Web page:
Native American hero, Jim Thorpe overcame discrimination to win two Olympic gold medals in 1912. Thorpe was acknowledged as a hero by a country that denied him citizenship though. As a Native American he was denied citizenship by the U.S government and attended schools designed to strip Native children and teens of their culture. At the school, Carlisle School, he was separated from his family and stripped of their cultures, languages and religions. Fighting this adversity, he would later on show what an Indian Man can do.

In the 1912 season, there was a game against the Army in which Thorpe attend. Behind Thorpe’s stellar rushing, Carlisle crushed Army 27-6. Thorpe not only played football and ran on the track, he would proceed to play baseball in the summers of 1909 and 1910. There he would shine leading his athletic abilities all the way into playing Major League Baseball. Thorpe then became the first pro football star and the first president of the league that would later on become the NFL.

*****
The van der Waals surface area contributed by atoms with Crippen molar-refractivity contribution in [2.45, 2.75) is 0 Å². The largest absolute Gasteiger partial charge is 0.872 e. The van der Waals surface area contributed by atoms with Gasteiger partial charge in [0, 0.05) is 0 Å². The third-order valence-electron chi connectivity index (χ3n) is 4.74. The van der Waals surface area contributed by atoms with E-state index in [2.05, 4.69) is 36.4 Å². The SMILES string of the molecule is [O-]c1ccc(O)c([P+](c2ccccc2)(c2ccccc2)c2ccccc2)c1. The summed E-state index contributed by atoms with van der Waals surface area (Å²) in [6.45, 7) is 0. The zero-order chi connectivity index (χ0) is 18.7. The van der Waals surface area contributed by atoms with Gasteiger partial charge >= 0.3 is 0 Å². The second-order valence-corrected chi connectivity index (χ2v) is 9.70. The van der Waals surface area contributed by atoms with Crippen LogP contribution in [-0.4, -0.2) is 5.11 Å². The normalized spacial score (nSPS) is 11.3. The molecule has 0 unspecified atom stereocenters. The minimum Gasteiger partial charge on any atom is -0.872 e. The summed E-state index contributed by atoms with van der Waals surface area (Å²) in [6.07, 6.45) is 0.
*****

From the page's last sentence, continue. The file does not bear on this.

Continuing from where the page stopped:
Based on Thorpe’s backstory, would you consider him the GOAT on the field, or off of it?

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March 26, 2021 3:08 pm

I would agree that he should be in the conversation of the most influential and progressive/trendsetting athlete, however, I would say the GOAT conversation is obviously meant for those who were/are ACTUALLY the greatest players of all time. Yes, while you did mention the fact that he could be considered the GOAT on OR off the field, I do not think he would necessarily be considered either. Because you must also consider Jackie Robinson or Moses Fleetwood Walker in that same conversation. I agree that Jim Thorpe was absolutely amazing at his many crafts and that he is absolutely an important figure in American Civil Rights, he just isn’t the GOAT of any particular sport.

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